Tax Times: Controlling Spending Key to Property Tax Reforms

Despite numerous changes, lasting relief has not been delivered and Iowa currently has the 10th-highest property tax burden in the nation.


If you have lived in Iowa for any length of time, then you know property taxes are, without a doubt, the most despised tax in the state. That’s why numerous lawmakers have committed to making property tax reform one of their top agenda items during this legislative session. Property taxes are one of those unique public policy issues that are not partisan; many Democratic and Republican voters in Iowa have agreed that property taxes are too high and need to be fixed.


Iowa’s history is full of legislation attempting to provide property tax relief. In 1934 the state introduced the income and sales taxes to shift the burden away from property taxes. The education state foundation aid formula was adopted in 1971, the residential assessment rollback was created in 1978, various local option sales taxes have been implemented, and in 2013 rollbacks were introduced for additional property classes, all in the name of property tax relief. Despite these numerous changes, lasting relief has not been delivered and Iowa currently has the 10th-highest property tax burden in the nation.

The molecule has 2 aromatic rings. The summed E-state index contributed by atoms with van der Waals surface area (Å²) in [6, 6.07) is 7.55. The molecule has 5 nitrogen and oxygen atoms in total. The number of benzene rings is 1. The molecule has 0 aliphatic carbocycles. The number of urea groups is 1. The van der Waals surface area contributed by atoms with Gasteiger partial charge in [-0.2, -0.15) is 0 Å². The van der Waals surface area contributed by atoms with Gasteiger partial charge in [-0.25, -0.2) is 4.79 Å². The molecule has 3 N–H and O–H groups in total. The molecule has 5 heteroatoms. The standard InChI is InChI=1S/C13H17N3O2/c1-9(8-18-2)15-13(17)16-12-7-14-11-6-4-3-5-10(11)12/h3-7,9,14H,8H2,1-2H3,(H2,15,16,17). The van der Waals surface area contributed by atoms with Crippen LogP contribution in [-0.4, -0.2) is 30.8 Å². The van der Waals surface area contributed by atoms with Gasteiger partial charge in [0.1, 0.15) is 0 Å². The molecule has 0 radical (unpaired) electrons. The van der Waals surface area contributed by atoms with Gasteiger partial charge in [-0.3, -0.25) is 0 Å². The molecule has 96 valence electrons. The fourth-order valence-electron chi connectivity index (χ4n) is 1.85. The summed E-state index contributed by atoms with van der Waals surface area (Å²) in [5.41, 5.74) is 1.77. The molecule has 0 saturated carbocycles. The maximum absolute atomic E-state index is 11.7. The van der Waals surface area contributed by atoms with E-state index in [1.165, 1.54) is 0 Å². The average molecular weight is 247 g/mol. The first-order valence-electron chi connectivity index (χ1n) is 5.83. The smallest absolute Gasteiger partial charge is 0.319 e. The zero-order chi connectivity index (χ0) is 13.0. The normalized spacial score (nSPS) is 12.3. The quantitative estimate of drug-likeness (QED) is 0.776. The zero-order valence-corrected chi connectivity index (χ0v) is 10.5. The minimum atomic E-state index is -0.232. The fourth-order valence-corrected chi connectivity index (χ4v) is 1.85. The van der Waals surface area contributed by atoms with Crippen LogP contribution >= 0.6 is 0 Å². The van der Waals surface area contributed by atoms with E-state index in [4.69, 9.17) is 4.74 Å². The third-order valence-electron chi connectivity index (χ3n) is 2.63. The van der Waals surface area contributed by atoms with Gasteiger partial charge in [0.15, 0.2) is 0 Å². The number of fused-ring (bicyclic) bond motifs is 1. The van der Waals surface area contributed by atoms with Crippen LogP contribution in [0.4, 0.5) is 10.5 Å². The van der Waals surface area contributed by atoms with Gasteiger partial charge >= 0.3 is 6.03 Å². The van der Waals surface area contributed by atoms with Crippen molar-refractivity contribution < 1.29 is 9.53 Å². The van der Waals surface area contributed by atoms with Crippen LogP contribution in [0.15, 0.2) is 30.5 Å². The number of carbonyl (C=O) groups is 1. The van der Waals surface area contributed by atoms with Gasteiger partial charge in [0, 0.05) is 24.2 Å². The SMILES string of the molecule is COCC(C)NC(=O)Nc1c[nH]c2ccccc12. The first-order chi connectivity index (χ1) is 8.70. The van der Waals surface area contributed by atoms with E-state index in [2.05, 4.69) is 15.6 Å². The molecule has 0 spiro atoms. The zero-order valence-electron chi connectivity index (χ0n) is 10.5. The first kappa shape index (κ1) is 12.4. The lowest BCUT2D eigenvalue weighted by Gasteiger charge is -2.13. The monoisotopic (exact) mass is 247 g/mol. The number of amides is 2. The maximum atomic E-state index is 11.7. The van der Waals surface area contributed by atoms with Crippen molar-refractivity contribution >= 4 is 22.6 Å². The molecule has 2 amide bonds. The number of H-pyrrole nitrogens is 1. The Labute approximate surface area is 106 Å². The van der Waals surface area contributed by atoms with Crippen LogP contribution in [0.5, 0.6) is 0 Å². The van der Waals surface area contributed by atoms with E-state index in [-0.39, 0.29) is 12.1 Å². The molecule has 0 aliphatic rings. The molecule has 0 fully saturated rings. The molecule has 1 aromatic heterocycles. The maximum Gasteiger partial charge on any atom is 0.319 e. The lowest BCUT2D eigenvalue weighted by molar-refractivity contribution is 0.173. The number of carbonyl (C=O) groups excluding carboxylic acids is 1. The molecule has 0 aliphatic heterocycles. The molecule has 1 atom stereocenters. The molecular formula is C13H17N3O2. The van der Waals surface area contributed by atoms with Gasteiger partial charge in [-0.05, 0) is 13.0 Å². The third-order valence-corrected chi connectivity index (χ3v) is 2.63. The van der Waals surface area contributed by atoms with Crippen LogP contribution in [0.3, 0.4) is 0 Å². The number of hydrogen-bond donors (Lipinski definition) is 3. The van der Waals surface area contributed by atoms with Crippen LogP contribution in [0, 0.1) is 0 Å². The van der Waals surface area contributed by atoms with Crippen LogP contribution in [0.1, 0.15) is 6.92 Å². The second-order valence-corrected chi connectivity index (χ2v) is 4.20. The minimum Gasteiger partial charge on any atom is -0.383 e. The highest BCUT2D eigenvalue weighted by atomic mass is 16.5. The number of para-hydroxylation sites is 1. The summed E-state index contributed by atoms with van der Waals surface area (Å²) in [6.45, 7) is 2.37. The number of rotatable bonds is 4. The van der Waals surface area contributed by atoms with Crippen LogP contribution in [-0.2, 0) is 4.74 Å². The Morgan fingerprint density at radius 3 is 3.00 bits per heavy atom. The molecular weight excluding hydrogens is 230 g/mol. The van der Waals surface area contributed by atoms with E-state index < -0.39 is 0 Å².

Each of these previous attempts at property tax relief either created a new revenue stream or tried to shift the burden among taxpayers. None of them, however, got to the core of the issue which is government spending. If the Legislature intends to provide property tax relief this session, they must find a way to limit the spending ability of local governments.